By 11:45 or so the contractions had gotten long and painful, many had dual peaks, and sometimes one began before the previous one had completely stopped. I knew I could handle the pain if I had to, but I had decided that I didn’t want to. There were many aspects of having an epidural that I found unappealing, but at 11:45 the prospect of pain cessation trumped them all. My only fear was being told that I wasn’t far enough along to get one yet.

Turns out I was nearly 8 cm. dialated–halfway through transition and quickly nearing the pushing and delivery phase. I could get an epidural if I wanted one, but it would be around 30-40 minutes before the procedure was complete and would therefore probably only buy me an extra 20 minutes or so of pain relief before it was time to push. And for those 20 minutes, I’d have to contend with having a catheter, having my blood pressure drop, losing some control over pushing, further restrictions on moving, having tape all over my back, and–oh yeah–having a needle in my spine.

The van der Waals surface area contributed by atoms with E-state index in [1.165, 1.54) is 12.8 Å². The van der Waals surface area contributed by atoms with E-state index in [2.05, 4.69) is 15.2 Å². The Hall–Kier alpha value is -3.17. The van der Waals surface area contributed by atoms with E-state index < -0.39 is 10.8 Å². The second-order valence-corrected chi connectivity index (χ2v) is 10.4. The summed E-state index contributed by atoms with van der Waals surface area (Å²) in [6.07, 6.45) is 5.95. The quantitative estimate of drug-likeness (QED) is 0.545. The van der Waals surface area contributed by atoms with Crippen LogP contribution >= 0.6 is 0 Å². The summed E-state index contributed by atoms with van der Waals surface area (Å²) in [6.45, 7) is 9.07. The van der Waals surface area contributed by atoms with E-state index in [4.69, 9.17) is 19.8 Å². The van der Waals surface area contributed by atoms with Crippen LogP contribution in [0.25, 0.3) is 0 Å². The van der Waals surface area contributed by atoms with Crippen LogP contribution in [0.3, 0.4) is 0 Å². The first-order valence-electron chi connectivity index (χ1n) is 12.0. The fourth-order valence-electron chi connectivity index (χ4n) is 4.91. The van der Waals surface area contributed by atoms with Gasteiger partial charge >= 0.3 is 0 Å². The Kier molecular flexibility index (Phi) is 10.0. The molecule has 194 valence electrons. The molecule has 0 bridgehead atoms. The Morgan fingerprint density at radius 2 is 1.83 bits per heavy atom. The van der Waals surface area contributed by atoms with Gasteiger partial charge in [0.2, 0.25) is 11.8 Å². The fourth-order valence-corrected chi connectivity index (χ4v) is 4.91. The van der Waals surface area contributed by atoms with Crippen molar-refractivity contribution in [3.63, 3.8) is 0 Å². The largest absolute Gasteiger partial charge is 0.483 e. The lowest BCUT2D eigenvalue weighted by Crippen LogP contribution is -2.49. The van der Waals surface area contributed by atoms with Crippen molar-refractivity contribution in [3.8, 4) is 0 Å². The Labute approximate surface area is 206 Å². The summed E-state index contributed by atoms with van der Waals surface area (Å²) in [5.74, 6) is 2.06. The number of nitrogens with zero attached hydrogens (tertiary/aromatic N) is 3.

For me, this tradeoff wasn’t worth it. So much to my surprise, I realized at around noon that I was going to deliver my baby medication free.

I’ll be honest that the next hour was rough. The contractions hurt a lot, and before too long I felt an urge to push but wasn’t allowed to. The way around this is to take in a deep breath and blow it out in short, hard puffs. On a good contraction I did this well and was praised for my control. On a bad one I pushed a tiny bit, squeezed Matt’s hand like a vice, and yelled loudly. According to Brenda, the yelling was wasting my energy and was not productive. I knew she was right, but I couldn’t always stop myself.

This was the time Brenda was worth her weight in gold. Somehow, she knew that reassurances would do nothing for me and instead took charge and gave me orders. She forced me to look at her, she modeled the correct breathing pattern for me, and she was firm with me when I got off course and started to yell. In short, it was like having your mom yell at you if she knew an awful lot about labor. Perfect.